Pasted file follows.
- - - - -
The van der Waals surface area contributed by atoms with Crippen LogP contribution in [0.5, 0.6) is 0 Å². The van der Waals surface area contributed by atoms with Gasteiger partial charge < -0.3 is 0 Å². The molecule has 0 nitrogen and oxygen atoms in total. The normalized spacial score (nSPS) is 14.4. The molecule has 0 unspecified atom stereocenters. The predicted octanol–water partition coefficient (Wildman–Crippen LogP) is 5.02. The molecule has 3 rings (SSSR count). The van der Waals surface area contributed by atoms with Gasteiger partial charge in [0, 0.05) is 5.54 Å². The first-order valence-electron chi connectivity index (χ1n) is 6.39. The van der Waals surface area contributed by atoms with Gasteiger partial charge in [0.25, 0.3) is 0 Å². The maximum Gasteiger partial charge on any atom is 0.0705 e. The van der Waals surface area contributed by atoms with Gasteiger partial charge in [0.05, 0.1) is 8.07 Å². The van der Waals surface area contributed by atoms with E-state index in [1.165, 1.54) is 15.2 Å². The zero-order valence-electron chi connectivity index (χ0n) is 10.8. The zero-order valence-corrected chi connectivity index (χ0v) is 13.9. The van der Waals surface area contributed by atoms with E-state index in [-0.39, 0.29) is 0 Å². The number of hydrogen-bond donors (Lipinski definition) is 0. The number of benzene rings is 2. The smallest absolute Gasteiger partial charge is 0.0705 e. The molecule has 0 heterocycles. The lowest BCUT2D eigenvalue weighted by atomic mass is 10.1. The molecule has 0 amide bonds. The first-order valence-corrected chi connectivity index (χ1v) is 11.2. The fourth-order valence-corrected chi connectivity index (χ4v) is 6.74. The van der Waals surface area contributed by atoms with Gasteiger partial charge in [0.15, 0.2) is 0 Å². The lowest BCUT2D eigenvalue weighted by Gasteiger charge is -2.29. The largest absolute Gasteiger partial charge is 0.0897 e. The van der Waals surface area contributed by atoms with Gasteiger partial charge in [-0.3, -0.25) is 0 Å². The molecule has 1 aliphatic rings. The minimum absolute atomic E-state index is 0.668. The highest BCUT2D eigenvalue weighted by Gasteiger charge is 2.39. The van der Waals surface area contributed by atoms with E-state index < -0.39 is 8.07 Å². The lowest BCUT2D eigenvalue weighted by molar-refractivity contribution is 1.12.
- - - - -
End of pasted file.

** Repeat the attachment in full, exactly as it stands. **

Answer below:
The van der Waals surface area contributed by atoms with Crippen LogP contribution in [0.5, 0.6) is 0 Å². The van der Waals surface area contributed by atoms with Gasteiger partial charge < -0.3 is 0 Å². The molecule has 0 nitrogen and oxygen atoms in total. The normalized spacial score (nSPS) is 14.4. The molecule has 0 unspecified atom stereocenters. The predicted octanol–water partition coefficient (Wildman–Crippen LogP) is 5.02. The molecule has 3 rings (SSSR count). The van der Waals surface area contributed by atoms with Gasteiger partial charge in [0, 0.05) is 5.54 Å². The first-order valence-electron chi connectivity index (χ1n) is 6.39. The van der Waals surface area contributed by atoms with Gasteiger partial charge in [0.25, 0.3) is 0 Å². The maximum Gasteiger partial charge on any atom is 0.0705 e. The van der Waals surface area contributed by atoms with Gasteiger partial charge in [0.05, 0.1) is 8.07 Å². The van der Waals surface area contributed by atoms with E-state index in [1.165, 1.54) is 15.2 Å². The zero-order valence-electron chi connectivity index (χ0n) is 10.8. The zero-order valence-corrected chi connectivity index (χ0v) is 13.9. The van der Waals surface area contributed by atoms with E-state index in [-0.39, 0.29) is 0 Å². The number of hydrogen-bond donors (Lipinski definition) is 0. The number of benzene rings is 2. The smallest absolute Gasteiger partial charge is 0.0705 e. The molecule has 0 heterocycles. The lowest BCUT2D eigenvalue weighted by atomic mass is 10.1. The molecule has 0 amide bonds. The first-order valence-corrected chi connectivity index (χ1v) is 11.2. The fourth-order valence-corrected chi connectivity index (χ4v) is 6.74. The van der Waals surface area contributed by atoms with Gasteiger partial charge in [0.15, 0.2) is 0 Å². The lowest BCUT2D eigenvalue weighted by Gasteiger charge is -2.29. The largest absolute Gasteiger partial charge is 0.0897 e. The van der Waals surface area contributed by atoms with Gasteiger partial charge in [-0.3, -0.25) is 0 Å². The molecule has 1 aliphatic rings. The minimum absolute atomic E-state index is 0.668. The highest BCUT2D eigenvalue weighted by Gasteiger charge is 2.39. The van der Waals surface area contributed by atoms with E-state index < -0.39 is 8.07 Å². The lowest BCUT2D eigenvalue weighted by molar-refractivity contribution is 1.12.